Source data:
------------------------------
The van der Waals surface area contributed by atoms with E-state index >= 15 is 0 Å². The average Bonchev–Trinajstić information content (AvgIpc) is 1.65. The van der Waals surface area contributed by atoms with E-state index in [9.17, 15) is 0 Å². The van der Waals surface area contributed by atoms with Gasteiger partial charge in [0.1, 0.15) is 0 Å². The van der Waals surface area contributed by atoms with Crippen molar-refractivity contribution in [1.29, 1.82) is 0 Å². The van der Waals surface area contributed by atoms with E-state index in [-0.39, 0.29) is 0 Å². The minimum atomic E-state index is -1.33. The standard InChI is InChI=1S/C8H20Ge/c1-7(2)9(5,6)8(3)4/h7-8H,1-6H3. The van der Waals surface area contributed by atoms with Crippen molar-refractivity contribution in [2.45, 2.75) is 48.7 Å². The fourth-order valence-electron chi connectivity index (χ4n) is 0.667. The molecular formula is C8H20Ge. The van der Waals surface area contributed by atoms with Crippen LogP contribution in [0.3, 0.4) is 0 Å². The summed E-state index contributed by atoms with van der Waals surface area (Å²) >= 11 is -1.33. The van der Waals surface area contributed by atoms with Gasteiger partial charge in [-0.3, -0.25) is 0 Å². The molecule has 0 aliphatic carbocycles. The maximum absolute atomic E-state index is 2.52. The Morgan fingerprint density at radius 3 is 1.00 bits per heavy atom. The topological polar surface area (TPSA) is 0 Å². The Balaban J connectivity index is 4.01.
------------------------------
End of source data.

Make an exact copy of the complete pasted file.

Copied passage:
The van der Waals surface area contributed by atoms with E-state index >= 15 is 0 Å². The average Bonchev–Trinajstić information content (AvgIpc) is 1.65. The van der Waals surface area contributed by atoms with E-state index in [9.17, 15) is 0 Å². The van der Waals surface area contributed by atoms with Gasteiger partial charge in [0.1, 0.15) is 0 Å². The van der Waals surface area contributed by atoms with Crippen molar-refractivity contribution in [1.29, 1.82) is 0 Å². The van der Waals surface area contributed by atoms with E-state index in [-0.39, 0.29) is 0 Å². The minimum atomic E-state index is -1.33. The standard InChI is InChI=1S/C8H20Ge/c1-7(2)9(5,6)8(3)4/h7-8H,1-6H3. The van der Waals surface area contributed by atoms with Crippen molar-refractivity contribution in [2.45, 2.75) is 48.7 Å². The fourth-order valence-electron chi connectivity index (χ4n) is 0.667. The molecular formula is C8H20Ge. The van der Waals surface area contributed by atoms with Crippen LogP contribution in [0.3, 0.4) is 0 Å². The summed E-state index contributed by atoms with van der Waals surface area (Å²) >= 11 is -1.33. The van der Waals surface area contributed by atoms with Gasteiger partial charge in [-0.3, -0.25) is 0 Å². The molecule has 0 aliphatic carbocycles. The maximum absolute atomic E-state index is 2.52. The Morgan fingerprint density at radius 3 is 1.00 bits per heavy atom. The topological polar surface area (TPSA) is 0 Å². The Balaban J connectivity index is 4.01.